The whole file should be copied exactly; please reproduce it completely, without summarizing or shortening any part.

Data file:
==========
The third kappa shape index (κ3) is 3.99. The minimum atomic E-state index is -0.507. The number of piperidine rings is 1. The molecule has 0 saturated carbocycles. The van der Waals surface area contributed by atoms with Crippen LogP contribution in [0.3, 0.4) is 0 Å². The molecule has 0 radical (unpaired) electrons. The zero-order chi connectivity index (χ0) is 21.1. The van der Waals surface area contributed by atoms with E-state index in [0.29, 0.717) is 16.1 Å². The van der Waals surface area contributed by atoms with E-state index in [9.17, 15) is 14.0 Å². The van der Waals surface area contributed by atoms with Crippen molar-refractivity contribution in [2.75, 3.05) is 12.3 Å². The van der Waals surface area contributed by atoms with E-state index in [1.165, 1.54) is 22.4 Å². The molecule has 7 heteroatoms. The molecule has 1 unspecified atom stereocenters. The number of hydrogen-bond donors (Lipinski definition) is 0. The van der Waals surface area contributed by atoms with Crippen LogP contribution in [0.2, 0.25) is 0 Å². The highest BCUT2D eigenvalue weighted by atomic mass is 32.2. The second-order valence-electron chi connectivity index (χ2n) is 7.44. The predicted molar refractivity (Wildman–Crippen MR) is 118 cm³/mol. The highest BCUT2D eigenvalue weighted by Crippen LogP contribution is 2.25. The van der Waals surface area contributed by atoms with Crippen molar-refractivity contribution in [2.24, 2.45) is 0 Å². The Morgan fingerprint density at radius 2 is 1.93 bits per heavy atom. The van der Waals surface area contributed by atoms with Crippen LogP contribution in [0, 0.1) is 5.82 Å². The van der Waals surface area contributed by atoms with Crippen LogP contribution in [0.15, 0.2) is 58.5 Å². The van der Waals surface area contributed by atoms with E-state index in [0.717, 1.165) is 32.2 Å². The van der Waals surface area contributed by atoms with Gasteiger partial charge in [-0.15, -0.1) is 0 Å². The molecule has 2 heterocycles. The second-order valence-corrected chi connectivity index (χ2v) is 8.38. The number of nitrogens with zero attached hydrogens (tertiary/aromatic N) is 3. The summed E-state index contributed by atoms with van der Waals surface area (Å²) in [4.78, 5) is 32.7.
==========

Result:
The third kappa shape index (κ3) is 3.99. The minimum atomic E-state index is -0.507. The number of piperidine rings is 1. The molecule has 0 saturated carbocycles. The van der Waals surface area contributed by atoms with Crippen LogP contribution in [0.3, 0.4) is 0 Å². The molecule has 0 radical (unpaired) electrons. The zero-order chi connectivity index (χ0) is 21.1. The van der Waals surface area contributed by atoms with E-state index in [0.29, 0.717) is 16.1 Å². The van der Waals surface area contributed by atoms with E-state index in [9.17, 15) is 14.0 Å². The van der Waals surface area contributed by atoms with Crippen molar-refractivity contribution in [2.75, 3.05) is 12.3 Å². The van der Waals surface area contributed by atoms with E-state index in [1.165, 1.54) is 22.4 Å². The molecule has 7 heteroatoms. The molecule has 1 unspecified atom stereocenters. The number of hydrogen-bond donors (Lipinski definition) is 0. The van der Waals surface area contributed by atoms with Crippen LogP contribution in [0.2, 0.25) is 0 Å². The highest BCUT2D eigenvalue weighted by atomic mass is 32.2. The second-order valence-electron chi connectivity index (χ2n) is 7.44. The predicted molar refractivity (Wildman–Crippen MR) is 118 cm³/mol. The highest BCUT2D eigenvalue weighted by Crippen LogP contribution is 2.25. The van der Waals surface area contributed by atoms with Crippen molar-refractivity contribution in [2.24, 2.45) is 0 Å². The Morgan fingerprint density at radius 2 is 1.93 bits per heavy atom. The van der Waals surface area contributed by atoms with Crippen LogP contribution in [0, 0.1) is 5.82 Å². The van der Waals surface area contributed by atoms with Crippen LogP contribution in [0.15, 0.2) is 58.5 Å². The van der Waals surface area contributed by atoms with E-state index in [0.717, 1.165) is 32.2 Å². The van der Waals surface area contributed by atoms with Gasteiger partial charge in [-0.15, -0.1) is 0 Å². The molecule has 2 heterocycles. The second-order valence-corrected chi connectivity index (χ2v) is 8.38. The number of nitrogens with zero attached hydrogens (tertiary/aromatic N) is 3. The summed E-state index contributed by atoms with van der Waals surface area (Å²) in [4.78, 5) is 32.7.